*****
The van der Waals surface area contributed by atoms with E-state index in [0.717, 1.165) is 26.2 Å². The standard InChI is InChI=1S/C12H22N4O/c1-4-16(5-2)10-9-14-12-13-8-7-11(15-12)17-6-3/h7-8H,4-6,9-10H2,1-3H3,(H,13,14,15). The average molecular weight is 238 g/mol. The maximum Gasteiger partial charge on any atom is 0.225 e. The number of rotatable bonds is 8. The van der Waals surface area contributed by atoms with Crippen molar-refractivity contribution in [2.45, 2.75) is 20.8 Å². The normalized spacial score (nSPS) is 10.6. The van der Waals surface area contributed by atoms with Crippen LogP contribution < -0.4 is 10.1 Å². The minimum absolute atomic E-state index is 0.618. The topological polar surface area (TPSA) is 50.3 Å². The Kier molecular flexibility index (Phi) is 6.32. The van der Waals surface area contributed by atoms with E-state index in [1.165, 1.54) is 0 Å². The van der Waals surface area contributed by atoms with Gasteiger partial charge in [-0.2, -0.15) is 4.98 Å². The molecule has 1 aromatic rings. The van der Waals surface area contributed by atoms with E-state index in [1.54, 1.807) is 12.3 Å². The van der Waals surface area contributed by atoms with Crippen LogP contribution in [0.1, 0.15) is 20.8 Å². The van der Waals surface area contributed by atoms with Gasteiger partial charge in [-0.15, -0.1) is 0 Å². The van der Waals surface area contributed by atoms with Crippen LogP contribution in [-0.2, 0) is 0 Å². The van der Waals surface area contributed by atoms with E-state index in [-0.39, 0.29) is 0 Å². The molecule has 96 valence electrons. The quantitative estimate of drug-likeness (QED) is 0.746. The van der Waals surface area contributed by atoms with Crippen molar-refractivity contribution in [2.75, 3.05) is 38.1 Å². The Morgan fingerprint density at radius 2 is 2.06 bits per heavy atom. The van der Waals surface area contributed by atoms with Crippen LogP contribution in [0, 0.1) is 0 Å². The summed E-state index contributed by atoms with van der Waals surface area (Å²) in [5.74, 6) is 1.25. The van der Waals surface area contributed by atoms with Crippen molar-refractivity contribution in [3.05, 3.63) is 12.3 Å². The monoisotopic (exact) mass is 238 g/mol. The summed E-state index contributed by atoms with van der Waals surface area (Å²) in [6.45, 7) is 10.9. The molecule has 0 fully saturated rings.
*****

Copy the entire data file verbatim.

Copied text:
The van der Waals surface area contributed by atoms with E-state index in [0.717, 1.165) is 26.2 Å². The standard InChI is InChI=1S/C12H22N4O/c1-4-16(5-2)10-9-14-12-13-8-7-11(15-12)17-6-3/h7-8H,4-6,9-10H2,1-3H3,(H,13,14,15). The average molecular weight is 238 g/mol. The maximum Gasteiger partial charge on any atom is 0.225 e. The number of rotatable bonds is 8. The van der Waals surface area contributed by atoms with Crippen molar-refractivity contribution in [2.45, 2.75) is 20.8 Å². The normalized spacial score (nSPS) is 10.6. The van der Waals surface area contributed by atoms with Crippen LogP contribution < -0.4 is 10.1 Å². The minimum absolute atomic E-state index is 0.618. The topological polar surface area (TPSA) is 50.3 Å². The Kier molecular flexibility index (Phi) is 6.32. The van der Waals surface area contributed by atoms with E-state index in [1.165, 1.54) is 0 Å². The van der Waals surface area contributed by atoms with Gasteiger partial charge in [-0.2, -0.15) is 4.98 Å². The molecule has 1 aromatic rings. The van der Waals surface area contributed by atoms with E-state index in [1.54, 1.807) is 12.3 Å². The van der Waals surface area contributed by atoms with Crippen LogP contribution in [0.1, 0.15) is 20.8 Å². The van der Waals surface area contributed by atoms with Gasteiger partial charge in [-0.15, -0.1) is 0 Å². The van der Waals surface area contributed by atoms with Crippen LogP contribution in [-0.2, 0) is 0 Å². The van der Waals surface area contributed by atoms with E-state index in [-0.39, 0.29) is 0 Å². The molecule has 96 valence electrons. The quantitative estimate of drug-likeness (QED) is 0.746. The van der Waals surface area contributed by atoms with Crippen molar-refractivity contribution in [2.75, 3.05) is 38.1 Å². The Morgan fingerprint density at radius 2 is 2.06 bits per heavy atom. The van der Waals surface area contributed by atoms with Crippen LogP contribution in [0, 0.1) is 0 Å². The summed E-state index contributed by atoms with van der Waals surface area (Å²) in [5.74, 6) is 1.25. The van der Waals surface area contributed by atoms with Crippen molar-refractivity contribution in [3.05, 3.63) is 12.3 Å². The monoisotopic (exact) mass is 238 g/mol. The summed E-state index contributed by atoms with van der Waals surface area (Å²) in [6.45, 7) is 10.9. The molecule has 0 fully saturated rings.